The Prodigal God

The Prodigal God (Dutton, 2008)

Timothy Keller, founding pastor of Redeemer Presbyterian Church in New York, City, begins The Prodigal God with his assertion that the story most commonly named the Parable of the Prodigal Son might be better called the Parable of the Two Lost Sons.  The latter name is more inclusive, since the father in the parable had two sons, each representing different ways to be alienated from God and seek acceptance into the kingdom of heaven.  While the younger brother’s spiritual status is obvious, Pastor Keller emphasizes that the spiritual condition of the elder brother is much more complicated and poisonous.  Thus Jesus’s purpose in the parable is not to warm our hearts but to  shatter our categories.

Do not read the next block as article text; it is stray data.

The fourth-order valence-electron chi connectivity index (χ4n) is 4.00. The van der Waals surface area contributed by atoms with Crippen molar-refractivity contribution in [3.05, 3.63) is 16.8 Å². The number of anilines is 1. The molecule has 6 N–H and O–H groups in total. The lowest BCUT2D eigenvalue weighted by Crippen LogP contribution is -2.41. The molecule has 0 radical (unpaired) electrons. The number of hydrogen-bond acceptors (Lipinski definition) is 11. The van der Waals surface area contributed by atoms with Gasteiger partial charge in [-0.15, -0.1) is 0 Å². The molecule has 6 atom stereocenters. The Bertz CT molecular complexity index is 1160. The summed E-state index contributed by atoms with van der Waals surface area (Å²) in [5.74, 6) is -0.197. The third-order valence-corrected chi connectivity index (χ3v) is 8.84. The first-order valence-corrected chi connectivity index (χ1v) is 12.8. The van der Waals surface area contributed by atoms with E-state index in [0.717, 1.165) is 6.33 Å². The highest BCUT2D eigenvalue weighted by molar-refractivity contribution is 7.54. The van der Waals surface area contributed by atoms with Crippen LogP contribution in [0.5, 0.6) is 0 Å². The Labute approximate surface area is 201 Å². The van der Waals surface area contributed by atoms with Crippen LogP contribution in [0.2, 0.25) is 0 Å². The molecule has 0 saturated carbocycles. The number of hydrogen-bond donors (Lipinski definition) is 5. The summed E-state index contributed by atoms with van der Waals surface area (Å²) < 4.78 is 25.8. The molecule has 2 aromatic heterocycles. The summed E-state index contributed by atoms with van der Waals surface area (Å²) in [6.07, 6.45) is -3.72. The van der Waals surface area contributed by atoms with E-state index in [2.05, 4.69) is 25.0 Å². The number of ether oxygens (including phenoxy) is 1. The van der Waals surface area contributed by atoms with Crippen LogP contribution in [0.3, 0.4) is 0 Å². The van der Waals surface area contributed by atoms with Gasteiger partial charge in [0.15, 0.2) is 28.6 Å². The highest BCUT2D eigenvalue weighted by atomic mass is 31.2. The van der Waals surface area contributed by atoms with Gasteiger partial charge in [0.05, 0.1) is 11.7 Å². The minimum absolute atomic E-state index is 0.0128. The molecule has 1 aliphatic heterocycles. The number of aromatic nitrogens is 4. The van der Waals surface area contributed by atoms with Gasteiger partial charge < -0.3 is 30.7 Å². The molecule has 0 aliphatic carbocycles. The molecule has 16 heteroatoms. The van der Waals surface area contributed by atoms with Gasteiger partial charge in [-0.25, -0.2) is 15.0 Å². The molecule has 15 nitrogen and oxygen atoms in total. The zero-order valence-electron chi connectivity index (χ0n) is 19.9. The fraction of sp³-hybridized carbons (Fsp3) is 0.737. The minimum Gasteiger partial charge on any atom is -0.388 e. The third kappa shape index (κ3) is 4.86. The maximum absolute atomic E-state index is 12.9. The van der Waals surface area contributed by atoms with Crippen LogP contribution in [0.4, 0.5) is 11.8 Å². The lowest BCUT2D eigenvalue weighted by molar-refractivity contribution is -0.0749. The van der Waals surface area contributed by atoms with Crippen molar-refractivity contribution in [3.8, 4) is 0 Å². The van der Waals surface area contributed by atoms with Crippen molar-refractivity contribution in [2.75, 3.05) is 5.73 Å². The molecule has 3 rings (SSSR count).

In this parable Jesus is redefining sin- what it means to be lost and what it means to be saved.  Although at first glance the younger brother’s transgressions are readily recognizable and the elder brother’s more subtle, the truth is that the brothers are more alike than different.  Both are spiritually lost.  Jesus is calling our attention to a deeper understanding of sin.  Sin is not just breaking the rules, it is putting oneself in the place of God.

Similarly, God’s initiating love and a repentance that goes deeper than regret for individual sins enables us to have an inner heart dynamic of joy, love, and gratitude.  We come to understand that the satisfaction we seek in worldly things is only found in Jesus.  We “taste and see” that the Lord is good, awaken to the needs of others, deliberately and repeatedly set our hearts on gospel-mode, and live the Christian life in a community of Christian friends.




About the author

Dave Henning

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